As a remedy, the Arbitrator ordered the grievant's reassignment to be rescinded and the grievant to be reinstated to his position as a criminal investigator with backpay and benefits, including retirement credit.
III. Positions of the Parties
A. Agency's Exceptions
In general, the Agency contends that the award is deficient because the "Arbitrator failed to connect the Agency's reassignment of the grievant to any Agency violation of a prohibited personnel practice either under a Collective Bargaining Agreement (CBA) provision or 5 U.S.C. § 2302." Exceptions at 1. The Agency asserts that the reassignment was not a prohibited personnel practice under either § 2302 or Article 33. The Agency claims that the Arbitrator did not set forth any basis for his finding that the Agency discriminated against the grievant on the basis of conduct which did not adversely affect his performance. The Agency maintains that it did not reassign the grievant on the basis of his conduct or misconduct, but rather on the basis of the determination by DOJ that DOJ would not use the grievant as a witness in criminal odometer fraud cases. The Agency also asserts that it did not violate any merit system principles and that the Arbitrator failed to explain how the reassignment of the grievant violated any law, rule, or regulation implementing, or directly concerning, merit system principles.
The Agency also contends that the award is deficient on the following grounds: (1) the award does not draw its essence from the agreement; (2) the Arbitrator exceeded his authority; (3) the award is based on a nonfact; (4) the Arbitrator failed to conduct a fair hearing; and (5) the award fails to conform to law and regulation.
B. Union's Opposition
The Union first contends that the Authority lacks jurisdiction to consider the Agency's exceptions under § 7122(a) of the Statute because the award relates to the grievant's reduction in pay, which the Union claims constitutes a matter described in § 7121(f) of the Statute. The Union asserts that the grievant's reassignment and his resulting loss of law enforcement availability pay constitutes a reduction in pay within the meaning of 5 U.S.C. § 7512 over which the Authority has no jurisdiction.
In the event the Authority rules that it has jurisdiction, the Union contends that the Agency's exceptions provide no basis for finding the award deficient. The Union asserts that the Agency is merely disagreeing with the Arbitrator's factual findings that the Agency misapplied the DOJ Giglio Policy by submitting material to DOJ that was unsubstantiated. The Union claims that the Arbitrator correctly found that the Agency committed a prohibited personnel practice by reassigning the grievant on the basis of allegations that did not constitute impeachment materials under Giglio and that did not adversely affect the performance of the grievant.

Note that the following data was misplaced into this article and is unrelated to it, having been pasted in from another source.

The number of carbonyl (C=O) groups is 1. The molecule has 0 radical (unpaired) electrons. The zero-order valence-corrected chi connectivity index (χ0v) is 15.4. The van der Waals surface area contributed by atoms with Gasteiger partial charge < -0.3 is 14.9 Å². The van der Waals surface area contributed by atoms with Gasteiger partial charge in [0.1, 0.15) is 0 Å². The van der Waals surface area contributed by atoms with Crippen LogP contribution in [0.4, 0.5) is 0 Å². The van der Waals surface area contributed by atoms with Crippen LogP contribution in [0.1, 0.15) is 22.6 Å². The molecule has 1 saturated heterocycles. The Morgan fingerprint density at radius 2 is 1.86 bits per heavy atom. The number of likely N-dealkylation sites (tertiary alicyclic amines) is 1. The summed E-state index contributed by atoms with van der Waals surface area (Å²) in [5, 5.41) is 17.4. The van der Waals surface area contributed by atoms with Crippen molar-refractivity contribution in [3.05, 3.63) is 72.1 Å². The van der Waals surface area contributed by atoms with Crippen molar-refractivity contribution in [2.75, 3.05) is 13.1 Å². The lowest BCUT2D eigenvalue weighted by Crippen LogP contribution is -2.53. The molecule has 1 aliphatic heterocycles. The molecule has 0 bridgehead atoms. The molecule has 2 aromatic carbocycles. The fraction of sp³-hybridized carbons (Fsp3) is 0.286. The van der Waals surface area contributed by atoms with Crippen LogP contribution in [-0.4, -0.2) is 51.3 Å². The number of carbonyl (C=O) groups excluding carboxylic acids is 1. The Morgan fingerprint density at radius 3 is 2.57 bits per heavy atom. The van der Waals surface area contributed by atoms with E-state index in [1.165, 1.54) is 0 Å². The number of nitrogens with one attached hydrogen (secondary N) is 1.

The Union maintains that the determination of one prosecutor that he would not use the grievant as a witness does not preclude the grievant from testifying in other cases because prosecutors make their own determinations. The Union further asserts that what should now control under Giglio is the Arbitrator's factual determination that all of the disputed allegations are unsubstantiated.
IV. Analysis and Conclusions
A. The Authority has jurisdiction.
Under § 7122(a) of the Statute, the Authority lacks jurisdiction to resolve exceptions to arbitration awards [ v58 p336 ] that relate to matters described in § 7121(f) of the Statute. The matters described in § 7121(f) are those matters covered under 5 U.S.C. §§ 4303 and 7512 and similar matters that arise in other personnel systems. Section 7512 covers removals, suspensions for more than 14 days, reductions in either grade or pay, or furloughs for 30 days or less. The Union argues that the grievant's loss of law enforcement availability pay as a result of the reassignment constitutes a reduction in pay within the meaning of § 7512.
For purposes of § 7512, pay is defined in § 7511(a)(4) as "the rate of basic pay fixed by law or administrative action for the position held by an employee[.]" Accordingly, for a reduction in pay to be covered under § 7512, the pay reduction must be in the employee's basic pay. The Merit Systems Protection Board (MSPB) has consistently held that premium pay is not part of basic pay and that consequently, the loss or reduction of premium pay is not a reduction in pay within the meaning of § 7512. See, e.g., Mitchell v. Dep't of Def., 46 MSPR 154, 159 (1990).
Both the Federal Circuit and the MSPB have held that law enforcement availability pay is premium pay and is not part of basic pay for a criminal investigator. See Martinez v. MSPB, 126 F.3d 1480, 1482 (Fed. Cir. 1997), aff'g Martinez v. Dep't of the Treasury, 71 MSPR 262, 264-65 (1996). Consequently, absent the exception noted below, reduction in an employee's total pay because of a reassignment which results in the loss of law enforcement availability pay is not a matter covered under § 7512. See 126 F.3d at 1482; 71 MSPR at 265.